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Leonard Gonzalez v. William Lape

UNITED STATES DISTRICT COURT WESTERN DISTRICT OF NEW YORK


June 1, 2011

LEONARD GONZALEZ, PETITIONER,
v.
WILLIAM LAPE, RESPONDENT.

The opinion of the court was delivered by: Honorable Michael A. Telesca United States District Judge

DECISION AND ORDER

I. Introduction

Petitioner Leonard Gonzalez ("Petitioner"), through counsel, has filed a timely petition for a writ of habeas corpus under 28 U.S.C. § 2254 challenging the constitutionality of his custody pursuant to a judgment entered January 28, 2008, in New York State, County Court, Erie County (Shirley Troutman, J.), convicting him, after a jury trial, of Criminal Possession of a Controlled Substance in the Fourth Degree (N.Y. Penal Law ("Penal Law") § 220.09[1]). Petitioner was sentenced to a determinate term of imprisonment of nine years, followed by three years of post release supervision.

For the reasons stated below, habeas relief is denied and the petition is dismissed.

II. Factual Background and Procedural History

On December 8, 2006, at approximately 6:40 p.m., Buffalo Police Department narcotics detectives arrived at 14 French Street in the City of Buffalo to execute a search warrant, which was obtained after Detective Niemann and his partner had surveilled the house at that address for fourteen to twenty days. During that period, Detective Niemann had seen Petitioner seated in a vehicle in front of the house at least five or six times and had twice seen Petitioner enter the house. Trial Trans. [T.T.] 101-104.

The detectives and other police officers arrived on the day in question and found Petitioner sitting in a car in front of 14 French Street. Detective Niemann pulled next to Petitioner's vehicle and blocked the driver's side door to prevent him from getting out. While Officer Lopez monitored the house to make sure no one escaped, an entry team broke down the front door. Detective Niemann entered the house first to make sure it was clear, and found the house vacant. The other officers then searched the home. T.T. 108-110.

As the narcotics officers searched inside the house, Officers McCarthy and Colon detained Petitioner outside. They removed him from the car, handcuffed him, and searched him. They found a set of keys and four hundred ninety dollars in cash on his person. T.T. 173-178, 224.

Detective Redmond went into a downstairs room and found a plate and a razor. Detective Mulhern found small pieces of suspected crack cocaine on the base of a cabinet located in the first room on the right. Detectives Redmond and Mulhern notified Lieutenant Lyon, who was designated as the evidence control officer, of their respective discoveries. T.T. 162, 188, 243-247.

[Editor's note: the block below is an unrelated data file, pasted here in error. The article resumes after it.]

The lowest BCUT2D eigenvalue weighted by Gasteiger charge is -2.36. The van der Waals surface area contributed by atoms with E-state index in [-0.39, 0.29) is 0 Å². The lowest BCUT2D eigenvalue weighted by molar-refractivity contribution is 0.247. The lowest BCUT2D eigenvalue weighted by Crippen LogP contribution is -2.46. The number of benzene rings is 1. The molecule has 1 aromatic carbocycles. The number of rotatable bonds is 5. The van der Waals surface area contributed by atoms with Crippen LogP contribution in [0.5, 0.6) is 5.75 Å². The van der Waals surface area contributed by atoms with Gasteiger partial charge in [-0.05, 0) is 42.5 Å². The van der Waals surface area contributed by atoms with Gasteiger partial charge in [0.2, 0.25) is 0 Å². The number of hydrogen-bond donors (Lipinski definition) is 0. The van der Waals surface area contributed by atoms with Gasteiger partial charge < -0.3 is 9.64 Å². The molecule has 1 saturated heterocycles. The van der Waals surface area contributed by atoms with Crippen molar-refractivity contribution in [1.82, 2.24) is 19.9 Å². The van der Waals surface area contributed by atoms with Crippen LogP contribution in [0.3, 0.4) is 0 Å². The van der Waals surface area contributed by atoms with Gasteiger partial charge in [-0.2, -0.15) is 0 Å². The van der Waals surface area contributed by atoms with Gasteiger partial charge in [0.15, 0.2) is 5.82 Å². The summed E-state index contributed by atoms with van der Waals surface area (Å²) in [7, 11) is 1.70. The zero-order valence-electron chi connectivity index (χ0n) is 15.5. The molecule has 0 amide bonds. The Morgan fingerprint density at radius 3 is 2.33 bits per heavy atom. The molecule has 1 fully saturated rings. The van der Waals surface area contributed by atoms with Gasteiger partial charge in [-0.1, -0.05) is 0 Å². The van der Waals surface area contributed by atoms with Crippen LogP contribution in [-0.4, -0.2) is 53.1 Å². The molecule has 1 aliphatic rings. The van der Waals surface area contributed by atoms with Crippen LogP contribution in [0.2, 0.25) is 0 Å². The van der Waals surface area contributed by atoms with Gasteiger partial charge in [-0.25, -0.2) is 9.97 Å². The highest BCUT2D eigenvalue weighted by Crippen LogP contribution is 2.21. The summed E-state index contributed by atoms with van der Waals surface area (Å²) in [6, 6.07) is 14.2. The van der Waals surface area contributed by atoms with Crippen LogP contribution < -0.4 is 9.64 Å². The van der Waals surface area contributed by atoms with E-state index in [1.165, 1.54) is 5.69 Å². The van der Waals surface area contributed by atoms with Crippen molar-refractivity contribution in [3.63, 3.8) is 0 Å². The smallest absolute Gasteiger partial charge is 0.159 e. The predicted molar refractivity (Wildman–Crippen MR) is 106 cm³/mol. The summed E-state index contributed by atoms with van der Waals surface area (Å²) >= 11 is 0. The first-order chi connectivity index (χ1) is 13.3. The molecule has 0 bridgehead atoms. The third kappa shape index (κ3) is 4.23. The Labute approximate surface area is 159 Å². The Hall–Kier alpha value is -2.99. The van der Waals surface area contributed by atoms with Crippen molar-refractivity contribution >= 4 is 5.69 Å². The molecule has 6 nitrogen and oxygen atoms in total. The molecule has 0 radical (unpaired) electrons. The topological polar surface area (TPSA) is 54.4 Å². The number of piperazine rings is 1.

Officer Lopez, who had secured the perimeter, entered the house approximately five minutes after the narcotics team had started searching. Officer Lopez found fourteen plastic bags containing white rocks, and notified members of the narcotics team. T.T. 235, 240.

After the house was cleared and the warrant executed, Officer McCarthy brought Petitioner inside the house and obtained pedigree information from him, during which time Petitioner indicated that he resided at 37 French Street. T.T. 116, 174-177.

Lieutenant Lyon placed the evidence into bags and submitted them to the Central Police Services Lab for testing. Daniel Murtha, Ph.D., a forensic chemist, testified that the combined weight of the materials containing suspected controlled substances was 3.87 grams. The fourteen bags had a total weight of 3.05 grams, and the loose rocks had a total weight of 0.82 grams. A portion of each sample -- the fourteen packages and the loose rocks -- was tested for and determined to contain cocaine. T.T. 191-206, 270, 275-277. On cross-examination, Dr. Murtha testified that the sample pertaining to the loose rocks found in the cabinet also contained "stones," which, according to him, "aren't normally contained in crack cocaine." T.T. 280-281.

Under Indictment No. 00139-2007, Petitioner was charged with Criminal Possession of a Controlled Substance in the Fourth Degree. See Indict. No. 00139-2007 at Resp't Ex A. After a jury trial, he was found guilty as charged and sentenced as a second felony offender to a determinate term of imprisonment of nine years, followed by a three year period of post release supervision. Sentencing Mins. [S.M.] 4, 8.

The Appellate Division, Fourth Department ("Fourth Department") unanimously affirmed the judgment of conviction on December 31, 2008, and leave to appeal was denied. Peoplev. Gonzalez, 57 A.D.3d 1477 (4th Dep't 2008); lv. denied, 11 N.Y.3d 925 (2009), recons. denied, 12 N.Y.3d 758 (2009).

No collateral motions were filed.

This habeas corpus petition followed, wherein Petitioner seeks relief on the basis that the evidence was legally insufficient to support his conviction. See Pet. ¶ 12A (Dkt. # 1); Reply (Dkt. # 5).

III. General Principles Applicable to Habeas Review

A. The AEDPA Standard of Review

Under the Anti-Terrorism and Effective Death Penalty Act ("AEDPA"), a federal court may grant habeas relief to a state prisoner only if a claim that was "adjudicated on the merits" in state court "resulted in a decision that was contrary to, or involved an unreasonable application of, clearly established Federal law, as determined by the Supreme Court of the United States," 28 U.S.C. § 2254(d)(1), or if it "was based on an unreasonable determination of the facts in light of the evidence presented in the state court proceeding." § 2254(d)(2). A state court decision is "contrary to" clearly established federal law "if the state court arrives at a conclusion opposite to that reached by [the Supreme Court] on a question of law or if the state court decides a case differently than [the Supreme Court] has on a set of materially indistinguishable facts." Williams v. Taylor, 529 U.S. 362, 413 (2000). The phrase, "clearly established Federal law, as determined by the Supreme Court of the United States," limits the law governing a habeas petitioner's claims to the holdings (not dicta) of the Supreme Court existing at the time of the relevant state-court decision. Williams, 529 U.S. at 412; accord Sevencan v. Herbert, 342 F.3d 69, 73-74 (2d Cir. 2002), cert. denied, 540 U.S. 1197 (2004).